Below we will discuss the role of the Aptilo SMP 3GPP AAA+ in different Wi-Fi access scenarios including all the 3GPP specified options for 3GPP Wi-Fi access.

1. Wi-Fi access with 3G core and local WLAN break-out

This option is currently the most deployed solution by operators doing EAP-SIM/AKA authentication. The option provides local traffic breakout for all clients at the Wi-Fi access gateway (such as the Aptilo Access Controller) and is based on standard RADIUS and EAP methods for authentication with HLR. The Wi-Fi access point requires support for 802.1x authentication with EAP-SIM/AKA. No additional 3GPP interfaces are required.

3GPP Wi-Fi Access with local break-out

2. Wi-Fi access with 3G core (DPI)

All traffic from smartphones/tablets with EAP-SIM/AKA support is terminated at the Deep Packet Inspection (DPI) node in the 3G core network while traffic from non-SIM devices are directed to the Internet locally. This option uses standard RADIUS and EAP methods for authentication with HLR. The Wi-Fi access point requires support for 802.1x authentication with EAP-SIM/AKA. In this case the DPI is typically used by the operator also to inspect and enforce policies for 3G data services. No additional 3GPP interfaces are required.

3GPP Wi-Fi Access via policy-based routing of data traffic to DPI

3. Wi-Fi access with 3G core and WAG (GTP)

This option is partly aligned with 3GPP TS23.234 specifications with the introduction of the Wireless Access Gateway (WAG) node in the Wi-Fi core for access to the 3G core. The WAG, emulating an SGSN, establishes GTP tunnels for client traffic for EAP capable clients that are terminated in the GGSN. The 3GPP Wm interface is used for EAP client authentication with HLR and tunnel establishment. The Wi-Fi access point requires support for 802.1x authentication with EAP-SIM/AKA. A DPI can potentially also be used after the GGSN.

3GPP Wi-Fi Access via Wireless Access Gateway (WAG) using GTP tunnel

 

4. Wi-Fi access with 3G core (I-WLAN)

This option is aligned with 3GPP TS23.234 specs for “untrusted” access with 3G core. This option requires an EAP client in the device with IPSec support. No impact on the Wi-Fi core or Wi-Fi RAN, legacy Wi-Fi hotspot networks will work. IPSec tunnels will be terminated in the Tunnel Terminating Gateway (TTG) node – a new mobile core node introduced for this purpose. The TTG maps the IPSec tunnels into GTP tunnels terminated in the GGSN (GGSN can typically not terminate IPSec).

The 3GPP Wa interface is used for EAP client authentication with HLR and the Wm interface is used for tunnel mapping in the TTG.

This option will most likely be replaced by the “untrusted EPC” option in most practical implementations.

3GPP Wi-Fi Access IWLAN with IPSec client and a Tunnel Terminating Gateway TTG

 

5. Trusted Wi-Fi access in EPC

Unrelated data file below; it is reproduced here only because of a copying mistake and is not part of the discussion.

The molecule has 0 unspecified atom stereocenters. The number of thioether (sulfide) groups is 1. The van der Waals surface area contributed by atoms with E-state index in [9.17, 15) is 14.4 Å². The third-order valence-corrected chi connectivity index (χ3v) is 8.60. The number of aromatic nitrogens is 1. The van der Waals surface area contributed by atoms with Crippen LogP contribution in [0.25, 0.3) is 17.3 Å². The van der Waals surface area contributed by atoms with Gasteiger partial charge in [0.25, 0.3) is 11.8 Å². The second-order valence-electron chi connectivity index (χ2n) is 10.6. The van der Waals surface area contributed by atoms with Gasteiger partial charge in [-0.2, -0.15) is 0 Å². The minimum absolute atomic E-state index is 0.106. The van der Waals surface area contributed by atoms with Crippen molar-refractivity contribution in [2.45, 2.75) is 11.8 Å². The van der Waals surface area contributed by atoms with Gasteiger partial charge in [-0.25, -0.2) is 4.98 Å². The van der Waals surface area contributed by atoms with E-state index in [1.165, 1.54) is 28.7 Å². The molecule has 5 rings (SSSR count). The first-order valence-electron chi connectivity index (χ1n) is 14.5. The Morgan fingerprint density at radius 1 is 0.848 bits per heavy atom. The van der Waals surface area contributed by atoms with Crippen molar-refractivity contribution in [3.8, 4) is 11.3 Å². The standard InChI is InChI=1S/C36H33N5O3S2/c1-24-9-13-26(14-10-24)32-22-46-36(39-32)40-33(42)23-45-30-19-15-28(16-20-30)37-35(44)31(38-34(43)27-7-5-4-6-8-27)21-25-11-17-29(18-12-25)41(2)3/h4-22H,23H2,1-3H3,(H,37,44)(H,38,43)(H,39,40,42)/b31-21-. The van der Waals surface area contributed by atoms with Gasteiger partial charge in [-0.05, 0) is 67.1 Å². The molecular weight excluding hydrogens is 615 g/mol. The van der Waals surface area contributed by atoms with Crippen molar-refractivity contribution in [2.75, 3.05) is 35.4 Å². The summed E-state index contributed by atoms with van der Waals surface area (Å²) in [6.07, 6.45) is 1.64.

This option is based on 3GPP specification TS23.402 with the introduction of the Trusted Wireless Access Gateway (TWAG) node. The TWAG establishes GTPv2, PMIP or MIP tunnel (the S2a interface) to the P-GW in the EPC core for all trusted traffic.

“Trusted” traffic will most likely mean an operator controlled Wi-Fi environment based on a Hotspot 2.0 compatible Wi-Fi Core with 802.1x and EAP authentication support to the HSS/HLR. The Wi-Fi access point requires support for 802.1x authentication and EAP-SIM/AKA methods. This option also requires support for EAP-SIM/AKA in the device.

The STa interface is mainly used for EAP client authentication with HSS and S2a option selection (which tunnel type to use). The S6b interface between 3GPP AAA and P-GW is used for tunnel authentication, static QoS and mobility (if applicable), etc. The 3GPP specification allow also for full or partial local breakout of Wi-Fi traffic at the TWAG in the Wi-Fi core.

Trusted 3GPP Wi-Fi Access to the Evolved Packet Core via ePDG with GTP / MIP /PMIP tunnels to P-GW

6. Untrusted Wi-Fi access in EPC

This option is based on 3GPP spec TS23.402 with the introduction of the evolved Packet Data Gateway (ePDG) node. This option requires an EAP client in the device with IPSec support. No impact on the Wi-Fi core or Wi-Fi RAN, legacy Wi-Fi hotspot networks will work. IPSec tunnels will be terminated in the ePDG – a new mobile core node introduced for this purpose. The ePDG maps the IPSec tunnels into GTP or PMIP tunnels terminated in the Packet Gateway P-GW.

“Untrusted” will most likely mean a non-operator controlled network or partner network with a legacy Wi-Fi hotspot networks not supporting 802.1x.

The 3GPP SWa interface is mainly used for EAP client authentication with HSS. The SWm interface is used for additional authentication parameters including subscription profiles and S2b option selection (which tunnel type to use). The S6b interface is used between Wi-Fi AAA and P-GW for tunnel authentication, static QoS and mobility (if applicable), etc.

Untrusted 3GPP Wi-Fi Access with IPSec client and an ePDG terminating the tunnel